Thursdays are set aside for the weekly trek to SPA. I spend about 4 hours there, two of which are dedicated to a group of students exploring the role of an architect while working in the low-income housing space. The next two hours are spent interacting with 5 students doing individual dissertations in subjects ranging from hospital design to vernacular materials. It’s a tough ride for the kids, to be expected to think in a structured, critical way and to express themselves clearly in language that is not the first language for most of them! They do rise to the challenge though, in their own topsy turvy way.
The discussion today though, veered to another aspect of student life, especially in a professional college. As the youngsters poured out their hearts, it struck me that little has changed. I distinctly remember asking our faculty in our final couple of years of college about why they felt the need to burden us with so much workload that we are incapable of quality work. These kids asked me the exact same question today! Back then, we also asked our profs if they didn’t think unstructured time was also important to the creative process and to the business of learning, in general. I don’t remember getting any reasonable answers. The gist of the response was that pressure is the only tried and tested way to make kids work. Full stop.
At the time, I thought that is ridiculous. Having experience the American system of college education, and despite being on the ‘other’ side now, I know it as ridiculous. Students perform very well when given some choice, some flexibility and encouraged to exert their opinions. But they do need excellent resources, exposure, role models, inspiration….which is hard for our stuck-in-a-mould institutions to muster. So, even though I do get rather frustrated by the lackadaisical attitude of some of my students, I do believe a more liberal system will sieve the meritorious from the average, the curious from the idle, and teach kids to take responsibility as opposed to the current system that is, from what I see, rather top-down!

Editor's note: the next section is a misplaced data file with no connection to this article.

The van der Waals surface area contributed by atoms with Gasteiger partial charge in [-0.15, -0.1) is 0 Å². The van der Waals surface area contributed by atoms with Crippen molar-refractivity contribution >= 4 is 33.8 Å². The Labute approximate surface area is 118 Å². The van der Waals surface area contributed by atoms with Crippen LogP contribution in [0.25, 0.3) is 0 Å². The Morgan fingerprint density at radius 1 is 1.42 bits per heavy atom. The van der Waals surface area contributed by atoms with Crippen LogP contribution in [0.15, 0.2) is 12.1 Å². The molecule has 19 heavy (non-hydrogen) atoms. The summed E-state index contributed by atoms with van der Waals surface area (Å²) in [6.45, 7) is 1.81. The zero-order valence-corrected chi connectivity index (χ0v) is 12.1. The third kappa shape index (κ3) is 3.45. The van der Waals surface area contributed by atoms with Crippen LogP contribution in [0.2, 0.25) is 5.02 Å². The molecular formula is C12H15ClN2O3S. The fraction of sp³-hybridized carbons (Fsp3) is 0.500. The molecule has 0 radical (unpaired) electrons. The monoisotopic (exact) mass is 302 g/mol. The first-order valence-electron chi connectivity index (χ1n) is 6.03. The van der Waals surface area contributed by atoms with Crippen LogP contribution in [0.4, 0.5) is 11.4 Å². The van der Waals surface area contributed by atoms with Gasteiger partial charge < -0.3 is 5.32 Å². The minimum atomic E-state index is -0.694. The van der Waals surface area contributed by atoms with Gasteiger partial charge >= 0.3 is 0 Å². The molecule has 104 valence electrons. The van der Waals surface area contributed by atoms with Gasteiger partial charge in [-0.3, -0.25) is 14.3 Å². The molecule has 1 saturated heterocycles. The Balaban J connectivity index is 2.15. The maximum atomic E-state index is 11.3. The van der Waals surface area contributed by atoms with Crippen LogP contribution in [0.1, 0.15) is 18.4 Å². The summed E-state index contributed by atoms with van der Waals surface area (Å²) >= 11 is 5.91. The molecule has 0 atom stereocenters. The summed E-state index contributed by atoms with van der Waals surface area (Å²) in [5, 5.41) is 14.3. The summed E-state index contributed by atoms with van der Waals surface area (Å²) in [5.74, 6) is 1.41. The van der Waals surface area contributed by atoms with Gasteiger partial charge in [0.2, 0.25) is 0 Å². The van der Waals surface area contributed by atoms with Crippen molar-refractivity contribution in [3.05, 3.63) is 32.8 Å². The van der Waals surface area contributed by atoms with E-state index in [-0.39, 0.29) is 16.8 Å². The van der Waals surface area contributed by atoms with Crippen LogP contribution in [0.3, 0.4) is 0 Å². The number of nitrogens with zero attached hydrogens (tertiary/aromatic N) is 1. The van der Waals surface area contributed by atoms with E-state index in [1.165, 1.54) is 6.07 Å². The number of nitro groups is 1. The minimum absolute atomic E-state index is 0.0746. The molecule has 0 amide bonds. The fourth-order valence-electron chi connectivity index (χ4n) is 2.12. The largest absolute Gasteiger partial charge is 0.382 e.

Who can put down a book that showcases a series of tear-jerking, heart-warming success stories? Not me! And in that sense, Rashmi Bansal and Deepak Gandhi are spot on with their book Poor Little Rich Slum on Dharavi in Mumbai.
However, as a writer and an urban planner, I viewed the book through my critical lens and I must confess I’m not too impressed.
Don’t get me wrong. I am completely in agreement with the idea that informal settlements like Dharavi are the energy centers of our cities. Certainly, the innovation and zesty approach to life’s seemingly insurmountable problems that we urban practitioners see among slum dwellers makes most of ashamed of the often-whiny note we strike in our relatively comfortable middle class lives.
As an attempt to place India’s slums in a positive frame of reference among middle class readers, this is a great book. And perhaps the starting point we need. It is no mean effort to say in simple words what many experienced and intelligent people fail to see. And every effort, small or big, is needed to turn conventional thinking about slums on its head!